Artist Bharti Kher’s cul­tural her­itage in­forms her work but def­i­nitely doesn’t de­fine it, writes Vic­to­ria Lau­rie

The Weekend Australian - Review - - Profile - Bharti Kher: In Her Own Lan­guage

Artist Bharti Kher has felt alien in two places: Bri­tain, where she was born into an In­dian mi­grant fam­ily, and In­dia, where she ar­rived as a 22-year-old English-speaker, mar­ried, and stayed to work and raise a fam­ily. “I was an out­sider in both places,” she de­clared in 2013. “Poor me. Lucky me. Of­ten I had con­ver­sa­tions about the idea of au­then­tic­ity be­cause I think within the first few years when I ar­rived in In­dia, it was very dif­fi­cult — I mean to find a place. I wasn’t re­ally In­dian enough, and so how could I com­ment on the cul­ture?”

Kher has since vaulted over the ar­bi­trary fences that di­vide artists into one cat­e­gory or an­other, based on na­tion­al­ity, sex, gen­der or the ma­te­ri­als they use.

“I couldn’t care less where I was from or where you are from,” says Kher with a mat­terof-fact di­rect­ness soft­ened by in­fec­tious en­thu­si­asm for her topic. “If your art is go­ing to de­fine you by your place, that is some­thing that I am not ac­tu­ally in­ter­ested in at all.”

What in­ter­ests and de­lights her, when we meet in the Lawrence Wil­son Art Gallery at the Univer­sity of Western Aus­tralia, is the way her dozen art­works — paint­ings, in­stal­la­tions and sculp­tures — sit in the gallery’s el­e­gant and sparse spa­ces.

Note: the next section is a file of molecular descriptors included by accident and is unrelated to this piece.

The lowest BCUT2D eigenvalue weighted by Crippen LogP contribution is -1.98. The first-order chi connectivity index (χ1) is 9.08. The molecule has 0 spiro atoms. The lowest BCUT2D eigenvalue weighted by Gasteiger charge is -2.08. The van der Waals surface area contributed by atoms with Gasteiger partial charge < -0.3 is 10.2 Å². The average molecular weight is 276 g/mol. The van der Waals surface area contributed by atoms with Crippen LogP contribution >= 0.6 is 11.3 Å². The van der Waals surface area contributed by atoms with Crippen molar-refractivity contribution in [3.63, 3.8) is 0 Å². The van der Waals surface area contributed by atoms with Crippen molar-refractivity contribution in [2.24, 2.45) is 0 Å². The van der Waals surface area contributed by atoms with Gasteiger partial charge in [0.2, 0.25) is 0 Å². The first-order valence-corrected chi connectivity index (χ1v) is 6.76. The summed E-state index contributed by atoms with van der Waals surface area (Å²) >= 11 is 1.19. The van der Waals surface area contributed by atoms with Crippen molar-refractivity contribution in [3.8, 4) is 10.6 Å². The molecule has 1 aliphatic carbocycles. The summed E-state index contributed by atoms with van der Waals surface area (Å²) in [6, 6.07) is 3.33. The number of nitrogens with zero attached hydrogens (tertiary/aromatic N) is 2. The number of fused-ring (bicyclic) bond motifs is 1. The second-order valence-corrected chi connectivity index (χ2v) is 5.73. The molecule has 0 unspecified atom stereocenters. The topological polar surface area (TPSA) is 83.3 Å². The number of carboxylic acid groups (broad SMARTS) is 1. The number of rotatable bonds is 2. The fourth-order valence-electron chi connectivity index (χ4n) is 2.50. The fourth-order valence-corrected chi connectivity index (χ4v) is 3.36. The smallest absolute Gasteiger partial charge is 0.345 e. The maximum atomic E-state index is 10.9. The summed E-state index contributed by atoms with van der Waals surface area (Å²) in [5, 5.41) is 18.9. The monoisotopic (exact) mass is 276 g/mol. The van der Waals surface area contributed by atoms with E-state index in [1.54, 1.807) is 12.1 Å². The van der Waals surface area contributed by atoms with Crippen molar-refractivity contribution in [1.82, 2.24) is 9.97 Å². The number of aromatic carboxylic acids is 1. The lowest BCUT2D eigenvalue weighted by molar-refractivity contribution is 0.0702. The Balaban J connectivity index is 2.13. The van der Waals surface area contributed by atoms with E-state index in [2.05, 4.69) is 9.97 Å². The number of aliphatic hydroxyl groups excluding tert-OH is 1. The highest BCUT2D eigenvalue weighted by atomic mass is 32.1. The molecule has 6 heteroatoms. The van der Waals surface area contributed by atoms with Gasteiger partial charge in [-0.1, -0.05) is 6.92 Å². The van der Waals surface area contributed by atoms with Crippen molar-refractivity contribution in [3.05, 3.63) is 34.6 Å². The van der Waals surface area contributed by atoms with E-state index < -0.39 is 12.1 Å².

“I love mak­ing art but it’s such a joy to see work out of a stu­dio,” she says. “It creates con­text and it helps one un­der­stand im­agery.”

Get­ting a clear view of her big­ger works is near im­pos­si­ble in her crammed stu­dio in Delhi. “Sculp­tures can sit in my stu­dio for years, I work on 30 to 40 projects at a time. It’s like a kitchen: there’s jam be­ing made here, some­thing else there.”

She’s pleased to be in­vited — for a se­cond time — to Aus­tralia, this time by Perth In­ter­na­tional Arts Fes­ti­val’s vis­ual arts pro­gram. The re­sult­ing ex­hi­bi­tion, Bharti Kher: In Her Own Lan­guage, which runs un­til June 13, is her first solo show in Aus­tralia. She also has work show­ing at Cock­a­too Is­land in Syd­ney as part of the Bi­en­nale of Syd­ney.

Kher’s lan­guages are English and Hindi, the lat­ter painfully learned af­ter meet­ing and mar­ry­ing artist Su­bodh Gupta in In­dia. Their two chil­dren are English and Hindi-speak­ing. But her lan­guage of ex­pres­sion is art, “which touches some­thing that is com­mon to us all. The idea is not to be na­tional or in­ter­na­tional, but to just do what you do to make your work.”